Assistant: Shiek Showered Michael Jackson With Gifts

Michael Jackson’s former personal assistant told a British court Friday that a Bahraini sheik who is now suing the singer was a generous friend, eager to give Jackson money and other gifts.

Grace Rwaramba said Sheik Abdulla bin Hamad Al Khalifa referred to Jackson as his brother and frequently offered the singer gifts and money.

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“He would say, ‘What can I do for my brother?’ ‘What can I give the children?”’ Rwaramba said. “Mr. Jackson had a back pain and he told me to get Tiger Balm for him.”

Rwaramba, who also was nanny to Jackson’s three children, said she considered the sheik’s behavior “sweet.”

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She was testifying as a defense witness in a $7 million lawsuit brought against Jackson by Al Khalifa, the second son of the king of Bahrain. The sheik says Jackson reneged on a contract to produce an album, a candid autobiography and a stage play after accepting millions in advances. Jackson claims the money was a gift.

The money at issue includes sums of $35,000 and $1 million paid into Rwaramba’s bank account by the sheik. Rwaramba said the money was intended for Jackson, who did not have a bank account of his own.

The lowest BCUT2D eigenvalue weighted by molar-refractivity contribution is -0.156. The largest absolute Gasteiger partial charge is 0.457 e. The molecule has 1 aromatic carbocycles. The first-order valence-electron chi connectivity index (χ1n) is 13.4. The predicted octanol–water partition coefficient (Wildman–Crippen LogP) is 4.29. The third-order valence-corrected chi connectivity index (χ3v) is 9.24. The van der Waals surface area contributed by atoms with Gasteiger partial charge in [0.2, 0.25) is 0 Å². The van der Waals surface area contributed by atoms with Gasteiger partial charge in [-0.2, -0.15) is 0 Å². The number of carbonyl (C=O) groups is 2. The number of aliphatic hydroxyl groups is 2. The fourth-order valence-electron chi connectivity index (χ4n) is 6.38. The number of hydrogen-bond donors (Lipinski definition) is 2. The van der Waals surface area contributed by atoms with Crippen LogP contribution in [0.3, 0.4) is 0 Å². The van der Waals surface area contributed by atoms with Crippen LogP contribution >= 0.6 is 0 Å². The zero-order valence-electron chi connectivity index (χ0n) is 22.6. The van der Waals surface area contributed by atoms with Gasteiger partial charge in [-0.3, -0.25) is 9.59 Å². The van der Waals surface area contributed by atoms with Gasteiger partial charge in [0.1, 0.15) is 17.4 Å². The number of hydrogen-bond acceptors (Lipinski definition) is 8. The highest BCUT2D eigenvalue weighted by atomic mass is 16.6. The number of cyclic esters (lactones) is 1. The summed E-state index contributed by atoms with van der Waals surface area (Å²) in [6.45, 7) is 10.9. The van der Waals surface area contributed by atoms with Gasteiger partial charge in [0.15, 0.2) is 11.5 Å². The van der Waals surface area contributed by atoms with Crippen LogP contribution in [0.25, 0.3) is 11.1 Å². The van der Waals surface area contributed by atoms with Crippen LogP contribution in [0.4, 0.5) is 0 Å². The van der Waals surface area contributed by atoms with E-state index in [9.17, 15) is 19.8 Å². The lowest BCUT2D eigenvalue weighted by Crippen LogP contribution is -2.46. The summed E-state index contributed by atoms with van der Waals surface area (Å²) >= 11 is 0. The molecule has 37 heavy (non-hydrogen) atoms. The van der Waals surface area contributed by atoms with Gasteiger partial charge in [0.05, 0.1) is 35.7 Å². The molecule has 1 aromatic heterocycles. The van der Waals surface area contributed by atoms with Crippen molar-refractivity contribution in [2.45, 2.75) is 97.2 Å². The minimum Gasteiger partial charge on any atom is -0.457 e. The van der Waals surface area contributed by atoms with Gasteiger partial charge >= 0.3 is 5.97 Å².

Rwaramba said she was “flabbergasted” when she received the first payment of $35,000, which she considered a large sum. She said the sheik “apologized that it was a little. He said next time it would be more.”

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The court heard that Al Khalifa paid for hotel rooms for Jackson and his entourage and trips to Toys R Us to buy Christmas presents for the singer’s guests.

Rwaramba said the sheik never suggested any of money would have to be paid back.

Jackson, 50, and the 33-year-old sheik first made contact when the King of Pop was fending off accusations of child molestation in California and Al Khalifa offered to help him. Once Jackson was cleared of the charges in June 2005, Al Khalifa invited him to the small, oil-rich Gulf state to escape the media spotlight.

Al Khalifa says he gave Jackson millions of dollars in all to help shore up his finances and subsidize Jackson’s lifestyle in Bahrain — including more than $300,000 for a “motivational guru.”

Al Khalifa, an amateur songwriter, says the pair even moved into the same palace to work on music together.

But Jackson dropped the project in 2006, leaving Bahrain and pulling out of the contract. Jackson’s lawyers are arguing that the musician wasn’t bound by the deal because the contract was signed on behalf of 2 Seas Records, a venture which never got off the ground.

Jackson is due to take the witness stand at London’s High Court on Monday. His lawyers had asked for him to give evidence by video link from the U.S., citing an unspecified medical condition.

But lawyer Robert Englehart told the judge on Thursday that Jackson’s doctors had cleared him to travel.

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